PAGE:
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Phnom Penh

 

Once known as the "Pearl of Asia," it was considered one of the loveliest French-built cities in Indochina in the 1920s. Phnom Penh, along with Siem Reap and Sihanoukville, are significant global and domestic tourist destinations for Cambodia. Founded in 1434, the city is noted for its beautiful and historical architecture and attractions. There are a number of surviving French colonial buildings scattered along the grand boulevards.
Phnom Penh first became the capital of Cambodia after Ponhea Yat, king of the Khmer Empire, moved the capital from Angkor Thom after it was captured and destroyed by Siam a few years earlier. There is a stupa behind Wat Phnom that houses the remains of Ponhea Yat and the royal family as well as the remaining Buddhist statues from the Angkorean era. In the 17th century, Japanese immigrants also settled on the outskirts of present-day Phnom Penh. A small Portuguese community survived in Phnom Penh until the 17th century, undertaking commercial and religious activity in the country.
Phnom Penh is mostly inhabited by Cambodians (or Khmers) they represent 90% of the population of the city. There are large minorities of Chinese, Vietnamese, and other small ethnic groups who are Thai, Budong, Mnong Preh, Kuy, Chong, and Chams. The state religion is Theravada Buddhism. More than 90% of the people in Phnom Penh are Buddhists. Chams have been practicing Islam for hundreds of years. Since 1993, there has also been an increase in the practice of Christianity which was practically wiped out after 1975 when the Khmer Rouge took over. The official language is Khmer, but English and French are widely used in the city.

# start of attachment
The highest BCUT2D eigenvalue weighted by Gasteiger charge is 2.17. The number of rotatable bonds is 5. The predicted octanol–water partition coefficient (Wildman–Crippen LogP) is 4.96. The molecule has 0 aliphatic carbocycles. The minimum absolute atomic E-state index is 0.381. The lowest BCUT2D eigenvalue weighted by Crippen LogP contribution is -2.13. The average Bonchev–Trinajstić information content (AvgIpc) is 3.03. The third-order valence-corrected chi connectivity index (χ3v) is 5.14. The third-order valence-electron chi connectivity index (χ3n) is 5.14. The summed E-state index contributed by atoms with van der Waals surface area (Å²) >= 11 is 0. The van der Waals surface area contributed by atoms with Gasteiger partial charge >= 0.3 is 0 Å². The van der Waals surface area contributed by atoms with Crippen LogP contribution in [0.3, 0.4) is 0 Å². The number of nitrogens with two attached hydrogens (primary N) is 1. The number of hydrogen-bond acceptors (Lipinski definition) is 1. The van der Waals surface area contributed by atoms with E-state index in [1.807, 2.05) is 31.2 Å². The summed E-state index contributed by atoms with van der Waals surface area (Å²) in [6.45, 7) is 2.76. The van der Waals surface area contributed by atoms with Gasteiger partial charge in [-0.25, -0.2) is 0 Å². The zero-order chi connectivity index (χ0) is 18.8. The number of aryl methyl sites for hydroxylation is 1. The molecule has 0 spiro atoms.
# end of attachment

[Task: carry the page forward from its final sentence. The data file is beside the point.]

The largest annual festival in Phnom Penh, this lively gathering celebrates the reversing of the flow of the Tonle Sap river. The holiday lasts three days as people flood into the city to enjoy the fireworks, colourful boat races, live concerts, eating and partying. The boat racing dates back to ancient times marking the strengths of the Khmer marine forces during the Khmer Empire.
Originally intended to be completed by 2020, the 2035 master plan is a French-funded project for the development of Phnom Penh. Although the plan was approved by the Ministry of Land Management, Urban Planning and Construction in 2005, it has yet to be ratified by the Cabinet of Cambodia. The original plan details five edge-city projects connected to the historical city centre by waterways and tree-lined corridors.